The Food and Drug Administration (FDA) recently alerted consumers that Medtronic was recalling their MiniMed™ 508 insulin pump and MiniMed™ Paradigm™ Series insulin pump models. They discovered that the pumps were vulnerable to being hacked and could not be updated to correct the issue.
The recalled Medtronic pumps could connect wirelessly to equipment, such as monitoring systems and glucose meters. The FDA and security companies have been aware of the problem for many years, with one company calling it the next big security nightmare. Medical devices are not often recalled for cybersecurity reasons, but wireless technology makes this issue very real.
The MiniMed pumps had security flaws in their firmware, which made them open to hackers. Since they worked wirelessly, the FDA believed that outsiders could hack in and change the settings on the pump. Only health care providers, patients, and caregivers should have been adjusting the pumps. Unauthorized users could set the pumps to deliver not enough or too much insulin, which could seriously affect blood sugar levels, leading to diabetic ketoacidosis.
Medtronic sent a letter to 4,000 patients, explaining the issue and directing them to contact their physicians and health providers. They recommended upgrading to one of their newer pumps, although this not may be an option for everyone. Those that choose to stay with the original pumps are advised to always be in control of the pump and any connected devices. The letter also advised patients to keep serial numbers private, and not share it with others. They were also directed to disconnect the USB from computers when not in use, and to never connect with any unauthorized third-party devices.
Patients were advised to closely monitor their blood glucose levels, act if needed, and were told to seek medical assistance if symptoms of ketoacidosis or hypoglycemia were experienced. Pump notifications, such as alarms, should be addressed right away, and any unintended dosages should be canceled. If it is suspected that the settings were tampered with or the insulin delivery suddenly changed, the patient should also seek help.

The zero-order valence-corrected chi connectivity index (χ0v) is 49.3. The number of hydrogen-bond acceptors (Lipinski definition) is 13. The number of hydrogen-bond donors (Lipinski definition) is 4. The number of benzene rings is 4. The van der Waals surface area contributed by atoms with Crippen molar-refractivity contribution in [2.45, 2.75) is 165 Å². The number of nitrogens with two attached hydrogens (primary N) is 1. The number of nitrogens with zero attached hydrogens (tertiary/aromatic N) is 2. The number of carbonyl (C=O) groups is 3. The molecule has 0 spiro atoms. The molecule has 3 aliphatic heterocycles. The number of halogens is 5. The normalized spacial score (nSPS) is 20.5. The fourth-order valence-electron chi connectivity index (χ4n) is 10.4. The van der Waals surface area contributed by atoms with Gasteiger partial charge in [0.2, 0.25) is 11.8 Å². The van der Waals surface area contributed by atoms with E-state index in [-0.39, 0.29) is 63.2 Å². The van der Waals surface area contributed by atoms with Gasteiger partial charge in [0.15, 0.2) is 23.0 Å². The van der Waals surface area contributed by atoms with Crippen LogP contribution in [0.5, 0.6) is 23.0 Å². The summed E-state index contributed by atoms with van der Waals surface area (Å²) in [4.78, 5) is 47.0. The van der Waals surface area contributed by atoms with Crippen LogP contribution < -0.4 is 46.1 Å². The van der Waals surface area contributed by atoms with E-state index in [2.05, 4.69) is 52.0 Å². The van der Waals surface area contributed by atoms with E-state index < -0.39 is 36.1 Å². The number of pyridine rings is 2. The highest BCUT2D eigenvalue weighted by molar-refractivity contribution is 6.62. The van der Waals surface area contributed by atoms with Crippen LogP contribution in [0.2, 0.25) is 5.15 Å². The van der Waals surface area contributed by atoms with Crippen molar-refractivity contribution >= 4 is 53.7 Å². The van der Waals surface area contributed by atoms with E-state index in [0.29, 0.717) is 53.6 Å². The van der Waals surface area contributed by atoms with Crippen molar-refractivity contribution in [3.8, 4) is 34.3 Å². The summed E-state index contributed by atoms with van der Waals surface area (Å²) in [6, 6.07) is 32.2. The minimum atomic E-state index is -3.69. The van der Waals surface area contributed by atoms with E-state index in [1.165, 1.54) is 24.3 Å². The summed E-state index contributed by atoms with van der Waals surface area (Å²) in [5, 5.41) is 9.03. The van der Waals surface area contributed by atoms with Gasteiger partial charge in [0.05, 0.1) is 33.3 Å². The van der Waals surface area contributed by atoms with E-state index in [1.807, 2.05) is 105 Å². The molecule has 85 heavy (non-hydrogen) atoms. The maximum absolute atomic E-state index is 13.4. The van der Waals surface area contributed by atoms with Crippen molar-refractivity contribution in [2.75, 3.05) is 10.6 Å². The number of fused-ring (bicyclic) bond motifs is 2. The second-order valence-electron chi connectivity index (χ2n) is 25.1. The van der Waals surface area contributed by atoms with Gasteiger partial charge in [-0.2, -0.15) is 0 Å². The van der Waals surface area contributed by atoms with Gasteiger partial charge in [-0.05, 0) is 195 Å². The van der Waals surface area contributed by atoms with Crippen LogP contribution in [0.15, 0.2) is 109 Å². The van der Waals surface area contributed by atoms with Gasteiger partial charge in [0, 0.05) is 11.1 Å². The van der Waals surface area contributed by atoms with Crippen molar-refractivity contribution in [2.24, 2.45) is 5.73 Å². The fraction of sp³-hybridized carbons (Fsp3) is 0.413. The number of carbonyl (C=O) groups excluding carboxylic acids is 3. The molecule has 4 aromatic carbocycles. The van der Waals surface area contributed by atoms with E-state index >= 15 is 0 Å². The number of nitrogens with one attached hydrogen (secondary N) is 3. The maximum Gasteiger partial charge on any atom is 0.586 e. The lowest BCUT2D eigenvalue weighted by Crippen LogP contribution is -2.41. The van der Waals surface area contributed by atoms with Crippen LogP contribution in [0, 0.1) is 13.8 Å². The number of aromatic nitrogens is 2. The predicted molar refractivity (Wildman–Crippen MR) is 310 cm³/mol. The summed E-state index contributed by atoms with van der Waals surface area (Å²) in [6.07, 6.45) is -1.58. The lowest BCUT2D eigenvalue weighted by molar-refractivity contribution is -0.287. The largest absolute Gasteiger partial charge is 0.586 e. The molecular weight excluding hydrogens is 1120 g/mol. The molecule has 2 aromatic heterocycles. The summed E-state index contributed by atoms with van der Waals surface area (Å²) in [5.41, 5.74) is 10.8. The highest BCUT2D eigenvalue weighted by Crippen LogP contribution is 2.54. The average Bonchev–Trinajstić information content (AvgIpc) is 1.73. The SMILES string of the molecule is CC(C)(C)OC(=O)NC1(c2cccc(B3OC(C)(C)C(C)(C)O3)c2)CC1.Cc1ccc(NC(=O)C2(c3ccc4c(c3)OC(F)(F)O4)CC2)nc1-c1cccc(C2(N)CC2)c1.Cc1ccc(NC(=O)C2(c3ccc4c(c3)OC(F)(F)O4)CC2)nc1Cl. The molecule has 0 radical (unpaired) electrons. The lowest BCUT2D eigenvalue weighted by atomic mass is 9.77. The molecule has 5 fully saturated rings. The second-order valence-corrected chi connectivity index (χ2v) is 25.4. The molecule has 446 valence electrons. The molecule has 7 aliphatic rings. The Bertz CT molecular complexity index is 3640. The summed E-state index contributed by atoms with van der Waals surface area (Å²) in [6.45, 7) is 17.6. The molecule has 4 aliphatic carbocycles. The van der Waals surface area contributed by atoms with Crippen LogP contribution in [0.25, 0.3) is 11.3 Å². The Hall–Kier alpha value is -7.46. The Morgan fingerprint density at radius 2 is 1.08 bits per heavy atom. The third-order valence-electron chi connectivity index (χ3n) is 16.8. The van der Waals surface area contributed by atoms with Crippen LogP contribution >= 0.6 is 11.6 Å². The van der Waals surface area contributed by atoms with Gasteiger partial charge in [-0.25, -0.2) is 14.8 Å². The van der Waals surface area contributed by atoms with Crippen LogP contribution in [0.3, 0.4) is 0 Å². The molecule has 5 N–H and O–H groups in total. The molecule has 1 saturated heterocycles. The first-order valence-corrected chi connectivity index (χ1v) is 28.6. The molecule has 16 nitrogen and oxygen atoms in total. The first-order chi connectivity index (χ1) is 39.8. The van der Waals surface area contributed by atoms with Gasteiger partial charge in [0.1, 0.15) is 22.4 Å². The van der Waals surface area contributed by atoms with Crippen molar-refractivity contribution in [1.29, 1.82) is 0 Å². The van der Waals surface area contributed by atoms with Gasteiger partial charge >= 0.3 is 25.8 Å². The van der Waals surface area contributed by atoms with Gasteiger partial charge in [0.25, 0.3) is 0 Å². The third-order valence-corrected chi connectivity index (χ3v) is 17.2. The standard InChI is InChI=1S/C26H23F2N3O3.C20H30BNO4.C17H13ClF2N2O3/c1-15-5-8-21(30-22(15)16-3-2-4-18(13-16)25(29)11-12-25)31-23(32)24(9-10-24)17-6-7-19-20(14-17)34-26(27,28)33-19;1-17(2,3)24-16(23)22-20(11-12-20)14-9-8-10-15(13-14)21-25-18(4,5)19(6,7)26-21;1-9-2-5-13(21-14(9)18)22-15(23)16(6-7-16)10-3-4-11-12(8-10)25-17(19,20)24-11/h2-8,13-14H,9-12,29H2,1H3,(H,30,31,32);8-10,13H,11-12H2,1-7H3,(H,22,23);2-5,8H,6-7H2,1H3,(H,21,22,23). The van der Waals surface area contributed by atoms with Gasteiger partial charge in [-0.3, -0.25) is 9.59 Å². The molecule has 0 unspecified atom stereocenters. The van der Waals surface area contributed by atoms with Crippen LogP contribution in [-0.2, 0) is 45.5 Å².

Alpine Security Company of Illinois stated that every hospital bed in this country has 10 to 15 connected devices. Although they provide doctors more information and benefit patients, embedded ones such as pacemakers and cardiac defibrillators that use network and radio tech are also vulnerable to cyber hacks. Any type of wireless device is at risk, and medical devices have been targeted for security attacks in the past. Some victims had medical records stolen, and some hospitals have been subjected to ransomware attacks.
Ransomware hacks software that blocks users from accessing computer systems until money is paid. Alpine points out that hacked medical devices can possibly lead to hospital network shut downs. This can lead to patient records being compromised.
Medical devices are not supposed to harm patients, but it can happen. If you were injured by a defective medical device, the Philadelphia defective medical device lawyers at Brookman, Rosenberg, Brown & Sandler can help. We will fight to obtain the compensation you deserve. Call us today at 215-569-4000 or complete an online form for a free consultation. Located in Philadelphia, we serve clients throughout New Jersey and Pennsylvania, including Delaware County, Chester County, and Philadelphia County.